Efficiency in the process is the key here. I mention this as there are basically three schools of procedure.

1. Use of electronic devices connected via Bluetooth, i.e. Kestrels, Range Finders and Apps on Smart Phones. These all sound great in theory. But my experience is that Murphy can often play his best hand when you least want his involvement. That is flat batteries, pressure to hit the right keys on touch screens, rain, sweat and gloved hands on touch screens and then dial-up. Plenty of room for for pressure driven errors.

2. Range and Dial-up to the corresponding distance on your Elevation Dial. This is all good if the user is aware that there are variations in trajectory with changes in altitude, angle and environmental conditions. Inside 600 metres variations tend to be less pronounced but I’d suggest that the user run their ballistics through a variety of temperatures and altitudes to endeavour to find a sweet spot and be aware of the variations in drop. And remember that the production of that dial relies on solid and accurate information being provided to the manufacturer.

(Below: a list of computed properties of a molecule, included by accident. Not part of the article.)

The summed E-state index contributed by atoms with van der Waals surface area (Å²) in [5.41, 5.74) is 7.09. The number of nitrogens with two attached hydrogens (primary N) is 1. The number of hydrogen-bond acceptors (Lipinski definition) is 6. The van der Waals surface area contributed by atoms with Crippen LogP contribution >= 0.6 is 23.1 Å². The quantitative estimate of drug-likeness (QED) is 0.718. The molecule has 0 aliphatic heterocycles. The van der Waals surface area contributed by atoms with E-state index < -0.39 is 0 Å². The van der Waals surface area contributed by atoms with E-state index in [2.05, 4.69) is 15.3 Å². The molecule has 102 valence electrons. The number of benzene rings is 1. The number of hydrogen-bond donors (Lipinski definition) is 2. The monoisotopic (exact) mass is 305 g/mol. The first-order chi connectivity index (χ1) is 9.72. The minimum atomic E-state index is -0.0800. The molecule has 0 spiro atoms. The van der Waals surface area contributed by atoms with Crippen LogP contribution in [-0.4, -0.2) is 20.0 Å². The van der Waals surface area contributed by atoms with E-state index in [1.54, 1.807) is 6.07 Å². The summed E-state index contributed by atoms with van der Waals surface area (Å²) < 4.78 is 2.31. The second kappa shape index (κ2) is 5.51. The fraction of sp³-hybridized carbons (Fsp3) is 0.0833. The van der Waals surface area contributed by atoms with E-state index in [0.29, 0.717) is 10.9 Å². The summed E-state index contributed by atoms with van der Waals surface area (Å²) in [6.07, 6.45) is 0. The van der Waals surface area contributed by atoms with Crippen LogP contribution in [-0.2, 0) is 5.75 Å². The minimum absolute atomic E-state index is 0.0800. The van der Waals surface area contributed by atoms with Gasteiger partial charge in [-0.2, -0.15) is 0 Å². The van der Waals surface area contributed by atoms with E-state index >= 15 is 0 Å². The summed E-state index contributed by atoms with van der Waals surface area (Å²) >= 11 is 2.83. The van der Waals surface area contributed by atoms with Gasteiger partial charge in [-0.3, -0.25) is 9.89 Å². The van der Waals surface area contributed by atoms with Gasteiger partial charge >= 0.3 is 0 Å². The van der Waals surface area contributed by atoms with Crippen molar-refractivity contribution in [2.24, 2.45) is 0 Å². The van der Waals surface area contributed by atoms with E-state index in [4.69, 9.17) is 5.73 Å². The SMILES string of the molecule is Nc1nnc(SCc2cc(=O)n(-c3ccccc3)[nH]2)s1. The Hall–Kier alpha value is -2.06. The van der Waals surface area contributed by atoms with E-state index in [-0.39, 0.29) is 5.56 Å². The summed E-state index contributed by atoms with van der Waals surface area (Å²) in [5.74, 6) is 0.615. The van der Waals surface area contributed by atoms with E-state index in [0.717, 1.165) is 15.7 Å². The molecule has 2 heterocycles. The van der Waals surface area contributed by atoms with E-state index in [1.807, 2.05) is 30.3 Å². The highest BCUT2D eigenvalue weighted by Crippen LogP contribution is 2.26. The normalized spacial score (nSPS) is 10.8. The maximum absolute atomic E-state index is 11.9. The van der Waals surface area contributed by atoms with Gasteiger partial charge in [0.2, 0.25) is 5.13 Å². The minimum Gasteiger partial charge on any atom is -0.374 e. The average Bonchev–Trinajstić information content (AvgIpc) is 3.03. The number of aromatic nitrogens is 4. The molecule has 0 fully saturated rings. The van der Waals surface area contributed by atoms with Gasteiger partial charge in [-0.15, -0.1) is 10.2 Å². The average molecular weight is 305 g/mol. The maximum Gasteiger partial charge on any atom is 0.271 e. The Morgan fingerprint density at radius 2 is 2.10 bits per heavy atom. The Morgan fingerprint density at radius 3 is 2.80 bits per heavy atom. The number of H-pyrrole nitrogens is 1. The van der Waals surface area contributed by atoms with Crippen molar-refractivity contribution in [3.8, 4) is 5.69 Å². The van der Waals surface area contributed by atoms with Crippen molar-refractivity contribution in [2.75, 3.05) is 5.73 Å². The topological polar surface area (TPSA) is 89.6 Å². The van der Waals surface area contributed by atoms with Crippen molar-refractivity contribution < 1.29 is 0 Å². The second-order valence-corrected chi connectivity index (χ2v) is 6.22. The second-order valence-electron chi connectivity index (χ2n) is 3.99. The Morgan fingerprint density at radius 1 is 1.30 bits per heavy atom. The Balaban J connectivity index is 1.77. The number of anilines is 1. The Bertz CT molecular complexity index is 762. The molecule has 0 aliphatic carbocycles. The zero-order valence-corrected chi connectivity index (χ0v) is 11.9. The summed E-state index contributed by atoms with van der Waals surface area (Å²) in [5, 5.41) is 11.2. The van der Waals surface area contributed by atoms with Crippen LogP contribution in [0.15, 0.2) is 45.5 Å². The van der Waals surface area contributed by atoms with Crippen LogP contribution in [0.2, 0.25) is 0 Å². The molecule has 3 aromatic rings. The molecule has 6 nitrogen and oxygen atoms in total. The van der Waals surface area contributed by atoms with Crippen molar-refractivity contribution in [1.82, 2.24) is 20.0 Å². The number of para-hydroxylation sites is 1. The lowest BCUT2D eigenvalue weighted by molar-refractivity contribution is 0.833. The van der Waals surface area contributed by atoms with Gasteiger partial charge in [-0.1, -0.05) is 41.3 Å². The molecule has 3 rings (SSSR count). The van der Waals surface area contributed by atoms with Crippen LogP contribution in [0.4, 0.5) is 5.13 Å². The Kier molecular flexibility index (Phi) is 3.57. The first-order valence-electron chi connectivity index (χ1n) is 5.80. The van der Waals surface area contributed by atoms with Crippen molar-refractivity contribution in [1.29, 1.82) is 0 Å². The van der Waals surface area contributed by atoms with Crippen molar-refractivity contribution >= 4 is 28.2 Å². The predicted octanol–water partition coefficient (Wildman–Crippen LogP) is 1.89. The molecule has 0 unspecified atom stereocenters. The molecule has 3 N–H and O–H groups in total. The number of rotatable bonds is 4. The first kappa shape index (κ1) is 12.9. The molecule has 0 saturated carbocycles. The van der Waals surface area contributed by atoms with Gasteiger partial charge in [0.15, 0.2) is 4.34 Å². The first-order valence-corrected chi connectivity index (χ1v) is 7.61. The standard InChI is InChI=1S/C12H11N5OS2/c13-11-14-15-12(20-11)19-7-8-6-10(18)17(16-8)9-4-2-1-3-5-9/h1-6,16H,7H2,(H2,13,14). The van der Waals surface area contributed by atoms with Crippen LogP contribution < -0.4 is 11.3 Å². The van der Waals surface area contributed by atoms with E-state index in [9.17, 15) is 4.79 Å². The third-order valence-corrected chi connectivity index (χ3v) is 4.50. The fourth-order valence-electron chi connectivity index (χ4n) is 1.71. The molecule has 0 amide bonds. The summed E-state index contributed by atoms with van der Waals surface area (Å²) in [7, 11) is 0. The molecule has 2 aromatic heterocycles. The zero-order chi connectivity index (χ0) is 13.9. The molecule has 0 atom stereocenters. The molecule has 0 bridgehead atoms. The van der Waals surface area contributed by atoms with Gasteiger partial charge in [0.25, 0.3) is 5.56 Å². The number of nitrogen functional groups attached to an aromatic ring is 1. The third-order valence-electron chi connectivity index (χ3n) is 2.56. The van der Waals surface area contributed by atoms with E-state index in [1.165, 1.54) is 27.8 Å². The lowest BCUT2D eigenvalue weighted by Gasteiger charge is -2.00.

3. Range and refer to a Drop Chart. In this system the dial is graduated in MOA or Mil. The shooter ranges then consults a Drop Chart and Dials up the required amount. The advantage here is that the drop chart can contain a few columns that are adjusted for different altitudes and or environmental conditions. Your system is also not “locked in” needing a new dial or adjusting your system if you change load, rifle or cartridge. You merely re-run the ballistics and type up a new drop chart.

None of these methods are perfect, and as always, the user needs to make the correct ranging, adjustments and or data entry. If not, then there is only one person to blame.